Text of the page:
A rare Honey Buzzard brought into the Bird of Prey Hospital at the Hawk Conservancy Trust

PUBLISHED: 13:08 15 November 2011 | UPDATED: 20:17 20 February 2013

A rare Honey Buzzard brought into the Bird of Prey Hospital at the Hawk Conservancy Trust

A rare Honey Buzzard brought into the Bird of Prey Hospital at the Hawk Conservancy Trust

A rare Honey Buzzard brought into the Bird of Prey Hospital at the Hawk Conservancy Trust in Hampshire has made its return migration to Africa by aeroplane.<br/><br/><br/><br/>The juvenile bird had suffered a fractured wing and was taken to the specialist facility

Rare Honey Buzzard migrates to Africa by aeroplane!


A rare Honey Buzzard brought into the Bird of Prey Hospital at the Hawk Conservancy Trust in Hampshire has made its return migration to Africa by aeroplane.


The juvenile bird had suffered a fractured wing and was taken to the specialist facility, run by the charity, for treatment. However, due to the nature of the injury and the length of its recovery to full health, the unfortunate bird missed his migratory window.


Curator, Andy Hinton, explained the Honey Buzzard winters in Africa and comes to the UK to breed in the summer. This young bird is in its first year and after migrating to Africa, in August, would not be expected to return to breed until his third year. This left us with a bit of a dilemma. We were faced with the choice of keeping him at the hospital for at least two years or finding a way of helping him to follow his expected migration pattern. These birds have a very specialised diet and it was inconceivable to keep him in captivity all that time so we decided to fly him home using modern aviation methods.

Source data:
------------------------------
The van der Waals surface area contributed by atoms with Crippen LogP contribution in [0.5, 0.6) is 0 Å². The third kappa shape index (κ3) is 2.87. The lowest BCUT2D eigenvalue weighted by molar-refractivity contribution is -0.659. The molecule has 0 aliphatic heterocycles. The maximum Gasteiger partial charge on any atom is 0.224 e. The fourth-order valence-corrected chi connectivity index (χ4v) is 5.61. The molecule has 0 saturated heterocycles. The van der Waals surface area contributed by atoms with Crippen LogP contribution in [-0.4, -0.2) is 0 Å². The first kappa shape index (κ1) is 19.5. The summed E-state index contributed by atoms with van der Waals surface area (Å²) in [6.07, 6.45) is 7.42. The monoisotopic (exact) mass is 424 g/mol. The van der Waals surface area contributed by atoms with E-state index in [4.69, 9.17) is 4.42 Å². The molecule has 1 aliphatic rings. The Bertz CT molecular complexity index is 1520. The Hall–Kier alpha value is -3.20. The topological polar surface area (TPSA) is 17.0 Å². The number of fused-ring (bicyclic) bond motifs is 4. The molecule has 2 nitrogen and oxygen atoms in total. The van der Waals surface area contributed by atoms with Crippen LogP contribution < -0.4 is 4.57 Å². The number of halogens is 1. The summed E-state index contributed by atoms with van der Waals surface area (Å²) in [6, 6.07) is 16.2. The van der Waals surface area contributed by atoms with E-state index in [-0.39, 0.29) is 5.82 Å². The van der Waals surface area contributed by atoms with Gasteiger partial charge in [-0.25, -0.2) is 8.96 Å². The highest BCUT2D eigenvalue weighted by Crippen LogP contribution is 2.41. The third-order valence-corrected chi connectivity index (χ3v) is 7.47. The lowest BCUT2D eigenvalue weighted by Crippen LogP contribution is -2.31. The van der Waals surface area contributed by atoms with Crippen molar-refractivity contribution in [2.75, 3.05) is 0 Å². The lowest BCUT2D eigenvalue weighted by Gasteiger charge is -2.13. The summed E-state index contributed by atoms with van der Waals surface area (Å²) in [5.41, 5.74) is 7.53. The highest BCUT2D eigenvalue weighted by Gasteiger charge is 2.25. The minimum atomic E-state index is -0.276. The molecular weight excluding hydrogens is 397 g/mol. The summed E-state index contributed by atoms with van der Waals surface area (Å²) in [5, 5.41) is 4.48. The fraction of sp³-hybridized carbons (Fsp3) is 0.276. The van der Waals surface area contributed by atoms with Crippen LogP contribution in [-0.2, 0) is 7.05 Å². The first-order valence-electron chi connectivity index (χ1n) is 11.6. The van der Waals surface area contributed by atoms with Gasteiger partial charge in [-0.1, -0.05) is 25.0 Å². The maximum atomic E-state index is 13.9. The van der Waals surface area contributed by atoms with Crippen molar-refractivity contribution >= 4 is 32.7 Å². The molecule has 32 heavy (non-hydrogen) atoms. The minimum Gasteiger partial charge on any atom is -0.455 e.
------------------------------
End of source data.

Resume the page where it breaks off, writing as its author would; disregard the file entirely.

The Trust have been assisted in repatriating the Buzzard by travel firm, The Gambia Experience, who arranged the flight and the release site in the Gambia.


Natalie Ford, Commercial Development & Support Manager, said when we received the call from the Trust we were more than happy to help. We specialise in wildlife and bird watching trips in the Gambia, where Honey Buzzards are found, and have staff who are experienced rangers and wildlife guides. They identified a suitable area, with the right habitat, for the release of the Honey Buzzard. We were glad to help him to find his way home.


The Honey Buzzard flew from Birmingham International Airport, via Redcoat Express Pet Travel, and Trust staff who accompanied the bird to Africa were pleased that the journey was uneventful and that the export paperwork from the UK and import documentation into Gambia was all in order.


Kim Kirkbride, Head of Section for the Bird of Prey Hospital, said we were met at Banjul airport by Gambian wildlife expert Malick Suso, who took us into Kinpanti, Foni region, for the release. Considering the bird had travelled over 3,000 miles inside a specially constructed travel crate, he was in very good condition and keen to be off! He hopped out of the crate, flew onto a tussock and sat for a few moments to get his bearings. He then flew up into a tree and then flew off and away. It was a wonderful moment to see him return to the wild.


Wildlife rangers in the Gambia have pledged to track the bird, if it stays in the area, and report back to the Hawk Conservancy Trust with information about its progress. The Honey Buzzard was given a set of leg rings by Trust staff, which will also help identification when the bird returns to the UK to breed.


Curator, Andy Hinton, continued there has been such a remarkable response to the plight of this bird. We are so very grateful to the companies, agencies and individuals, both in the UK and the Gambia, who have made such a huge effort to return this bird to his home.


www.hawkconservancy.org


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